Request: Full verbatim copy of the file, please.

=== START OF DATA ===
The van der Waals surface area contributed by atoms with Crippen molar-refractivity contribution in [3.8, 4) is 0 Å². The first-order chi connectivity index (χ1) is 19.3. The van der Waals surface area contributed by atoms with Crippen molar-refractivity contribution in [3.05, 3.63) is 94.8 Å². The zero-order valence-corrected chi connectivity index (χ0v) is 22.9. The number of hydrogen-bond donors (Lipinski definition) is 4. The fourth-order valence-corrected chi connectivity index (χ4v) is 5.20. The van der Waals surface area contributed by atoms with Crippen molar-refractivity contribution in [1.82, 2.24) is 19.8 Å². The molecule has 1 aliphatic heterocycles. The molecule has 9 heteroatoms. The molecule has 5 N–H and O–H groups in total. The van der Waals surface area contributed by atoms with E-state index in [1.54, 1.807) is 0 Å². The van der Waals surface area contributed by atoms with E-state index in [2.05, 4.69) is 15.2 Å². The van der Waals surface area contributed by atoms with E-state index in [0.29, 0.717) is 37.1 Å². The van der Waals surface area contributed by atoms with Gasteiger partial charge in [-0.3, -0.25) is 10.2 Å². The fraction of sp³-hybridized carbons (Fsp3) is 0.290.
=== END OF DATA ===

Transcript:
The van der Waals surface area contributed by atoms with Crippen molar-refractivity contribution in [3.8, 4) is 0 Å². The first-order chi connectivity index (χ1) is 19.3. The van der Waals surface area contributed by atoms with Crippen molar-refractivity contribution in [3.05, 3.63) is 94.8 Å². The zero-order valence-corrected chi connectivity index (χ0v) is 22.9. The number of hydrogen-bond donors (Lipinski definition) is 4. The fourth-order valence-corrected chi connectivity index (χ4v) is 5.20. The van der Waals surface area contributed by atoms with Crippen molar-refractivity contribution in [1.82, 2.24) is 19.8 Å². The molecule has 1 aliphatic heterocycles. The molecule has 9 heteroatoms. The molecule has 5 N–H and O–H groups in total. The van der Waals surface area contributed by atoms with E-state index in [1.54, 1.807) is 0 Å². The van der Waals surface area contributed by atoms with E-state index in [2.05, 4.69) is 15.2 Å². The van der Waals surface area contributed by atoms with E-state index in [0.29, 0.717) is 37.1 Å². The van der Waals surface area contributed by atoms with Gasteiger partial charge in [-0.3, -0.25) is 10.2 Å². The fraction of sp³-hybridized carbons (Fsp3) is 0.290.